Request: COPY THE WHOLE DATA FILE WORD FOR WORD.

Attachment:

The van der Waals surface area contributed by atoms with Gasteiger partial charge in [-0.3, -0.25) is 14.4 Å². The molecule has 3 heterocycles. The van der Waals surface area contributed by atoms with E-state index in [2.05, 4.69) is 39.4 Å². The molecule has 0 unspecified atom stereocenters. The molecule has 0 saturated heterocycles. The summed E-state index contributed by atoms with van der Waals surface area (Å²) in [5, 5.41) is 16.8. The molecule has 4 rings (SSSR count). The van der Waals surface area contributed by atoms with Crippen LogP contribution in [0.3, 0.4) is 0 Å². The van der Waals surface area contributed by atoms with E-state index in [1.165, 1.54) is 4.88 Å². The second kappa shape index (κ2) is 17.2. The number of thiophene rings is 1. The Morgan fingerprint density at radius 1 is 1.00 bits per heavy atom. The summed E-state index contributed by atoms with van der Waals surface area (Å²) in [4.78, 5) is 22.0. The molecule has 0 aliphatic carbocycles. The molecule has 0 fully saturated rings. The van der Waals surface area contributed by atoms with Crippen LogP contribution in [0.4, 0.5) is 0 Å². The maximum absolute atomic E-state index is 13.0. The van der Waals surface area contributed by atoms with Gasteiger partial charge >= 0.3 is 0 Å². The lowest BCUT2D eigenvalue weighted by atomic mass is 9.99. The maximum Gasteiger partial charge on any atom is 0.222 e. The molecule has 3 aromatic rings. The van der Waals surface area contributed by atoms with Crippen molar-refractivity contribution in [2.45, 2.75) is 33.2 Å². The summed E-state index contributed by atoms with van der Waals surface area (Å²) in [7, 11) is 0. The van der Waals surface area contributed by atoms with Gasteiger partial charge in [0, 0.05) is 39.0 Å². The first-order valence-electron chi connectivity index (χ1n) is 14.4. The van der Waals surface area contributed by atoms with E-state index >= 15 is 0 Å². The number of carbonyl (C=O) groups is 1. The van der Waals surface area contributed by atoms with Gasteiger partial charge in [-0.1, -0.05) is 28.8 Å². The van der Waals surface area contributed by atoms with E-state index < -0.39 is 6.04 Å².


The van der Waals surface area contributed by atoms with Gasteiger partial charge in [-0.3, -0.25) is 14.4 Å². The molecule has 3 heterocycles. The van der Waals surface area contributed by atoms with E-state index in [2.05, 4.69) is 39.4 Å². The molecule has 0 unspecified atom stereocenters. The molecule has 0 saturated heterocycles. The summed E-state index contributed by atoms with van der Waals surface area (Å²) in [5, 5.41) is 16.8. The molecule has 4 rings (SSSR count). The van der Waals surface area contributed by atoms with Crippen LogP contribution in [0.3, 0.4) is 0 Å². The van der Waals surface area contributed by atoms with E-state index in [1.165, 1.54) is 4.88 Å². The second kappa shape index (κ2) is 17.2. The number of thiophene rings is 1. The Morgan fingerprint density at radius 1 is 1.00 bits per heavy atom. The summed E-state index contributed by atoms with van der Waals surface area (Å²) in [4.78, 5) is 22.0. The molecule has 0 aliphatic carbocycles. The molecule has 0 fully saturated rings. The van der Waals surface area contributed by atoms with Crippen LogP contribution in [0.4, 0.5) is 0 Å². The maximum absolute atomic E-state index is 13.0. The van der Waals surface area contributed by atoms with Gasteiger partial charge >= 0.3 is 0 Å². The lowest BCUT2D eigenvalue weighted by atomic mass is 9.99. The maximum Gasteiger partial charge on any atom is 0.222 e. The molecule has 3 aromatic rings. The van der Waals surface area contributed by atoms with Crippen molar-refractivity contribution in [2.45, 2.75) is 33.2 Å². The summed E-state index contributed by atoms with van der Waals surface area (Å²) in [7, 11) is 0. The van der Waals surface area contributed by atoms with Gasteiger partial charge in [0, 0.05) is 39.0 Å². The first-order valence-electron chi connectivity index (χ1n) is 14.4. The van der Waals surface area contributed by atoms with E-state index >= 15 is 0 Å². The number of carbonyl (C=O) groups is 1. The van der Waals surface area contributed by atoms with Gasteiger partial charge in [-0.1, -0.05) is 28.8 Å². The van der Waals surface area contributed by atoms with E-state index < -0.39 is 6.04 Å².